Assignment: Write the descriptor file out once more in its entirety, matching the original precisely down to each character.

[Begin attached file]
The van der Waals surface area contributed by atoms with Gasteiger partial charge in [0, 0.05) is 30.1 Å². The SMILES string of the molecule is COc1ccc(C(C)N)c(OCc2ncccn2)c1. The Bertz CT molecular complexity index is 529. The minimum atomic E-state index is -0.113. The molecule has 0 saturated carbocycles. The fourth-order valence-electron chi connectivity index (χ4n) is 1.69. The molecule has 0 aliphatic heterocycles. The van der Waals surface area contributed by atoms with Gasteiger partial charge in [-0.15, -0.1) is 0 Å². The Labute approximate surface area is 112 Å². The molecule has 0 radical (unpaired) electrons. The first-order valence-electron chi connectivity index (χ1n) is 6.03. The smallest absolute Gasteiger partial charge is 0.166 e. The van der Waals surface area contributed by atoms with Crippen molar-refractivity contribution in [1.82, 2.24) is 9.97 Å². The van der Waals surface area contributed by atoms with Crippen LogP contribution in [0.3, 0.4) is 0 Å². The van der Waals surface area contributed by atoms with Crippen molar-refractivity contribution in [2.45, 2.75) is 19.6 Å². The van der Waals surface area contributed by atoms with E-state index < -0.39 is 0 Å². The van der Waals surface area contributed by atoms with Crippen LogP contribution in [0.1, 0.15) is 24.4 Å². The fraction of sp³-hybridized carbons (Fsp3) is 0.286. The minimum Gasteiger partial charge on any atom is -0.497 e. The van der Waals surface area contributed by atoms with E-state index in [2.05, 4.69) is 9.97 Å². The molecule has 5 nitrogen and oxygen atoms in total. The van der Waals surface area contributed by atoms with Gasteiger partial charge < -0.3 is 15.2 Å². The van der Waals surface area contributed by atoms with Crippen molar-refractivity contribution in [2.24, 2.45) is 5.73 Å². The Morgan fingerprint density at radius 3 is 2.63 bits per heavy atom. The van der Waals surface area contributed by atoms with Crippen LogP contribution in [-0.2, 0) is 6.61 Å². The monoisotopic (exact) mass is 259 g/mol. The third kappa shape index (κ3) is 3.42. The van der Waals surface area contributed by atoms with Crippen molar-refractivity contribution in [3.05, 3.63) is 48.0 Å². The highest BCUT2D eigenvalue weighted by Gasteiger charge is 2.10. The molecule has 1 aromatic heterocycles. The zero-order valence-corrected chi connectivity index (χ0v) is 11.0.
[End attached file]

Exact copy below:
The van der Waals surface area contributed by atoms with Gasteiger partial charge in [0, 0.05) is 30.1 Å². The SMILES string of the molecule is COc1ccc(C(C)N)c(OCc2ncccn2)c1. The Bertz CT molecular complexity index is 529. The minimum atomic E-state index is -0.113. The molecule has 0 saturated carbocycles. The fourth-order valence-electron chi connectivity index (χ4n) is 1.69. The molecule has 0 aliphatic heterocycles. The van der Waals surface area contributed by atoms with Gasteiger partial charge in [-0.15, -0.1) is 0 Å². The Labute approximate surface area is 112 Å². The molecule has 0 radical (unpaired) electrons. The first-order valence-electron chi connectivity index (χ1n) is 6.03. The smallest absolute Gasteiger partial charge is 0.166 e. The van der Waals surface area contributed by atoms with Crippen molar-refractivity contribution in [1.82, 2.24) is 9.97 Å². The van der Waals surface area contributed by atoms with Crippen LogP contribution in [0.3, 0.4) is 0 Å². The van der Waals surface area contributed by atoms with Crippen molar-refractivity contribution in [2.45, 2.75) is 19.6 Å². The van der Waals surface area contributed by atoms with E-state index < -0.39 is 0 Å². The van der Waals surface area contributed by atoms with Crippen LogP contribution in [0.1, 0.15) is 24.4 Å². The fraction of sp³-hybridized carbons (Fsp3) is 0.286. The minimum Gasteiger partial charge on any atom is -0.497 e. The van der Waals surface area contributed by atoms with E-state index in [2.05, 4.69) is 9.97 Å². The molecule has 5 nitrogen and oxygen atoms in total. The van der Waals surface area contributed by atoms with Gasteiger partial charge < -0.3 is 15.2 Å². The van der Waals surface area contributed by atoms with Crippen molar-refractivity contribution in [2.24, 2.45) is 5.73 Å². The Morgan fingerprint density at radius 3 is 2.63 bits per heavy atom. The van der Waals surface area contributed by atoms with Crippen LogP contribution in [-0.2, 0) is 6.61 Å². The monoisotopic (exact) mass is 259 g/mol. The third kappa shape index (κ3) is 3.42. The van der Waals surface area contributed by atoms with Crippen molar-refractivity contribution in [3.05, 3.63) is 48.0 Å². The highest BCUT2D eigenvalue weighted by Gasteiger charge is 2.10. The molecule has 1 aromatic heterocycles. The zero-order valence-corrected chi connectivity index (χ0v) is 11.0.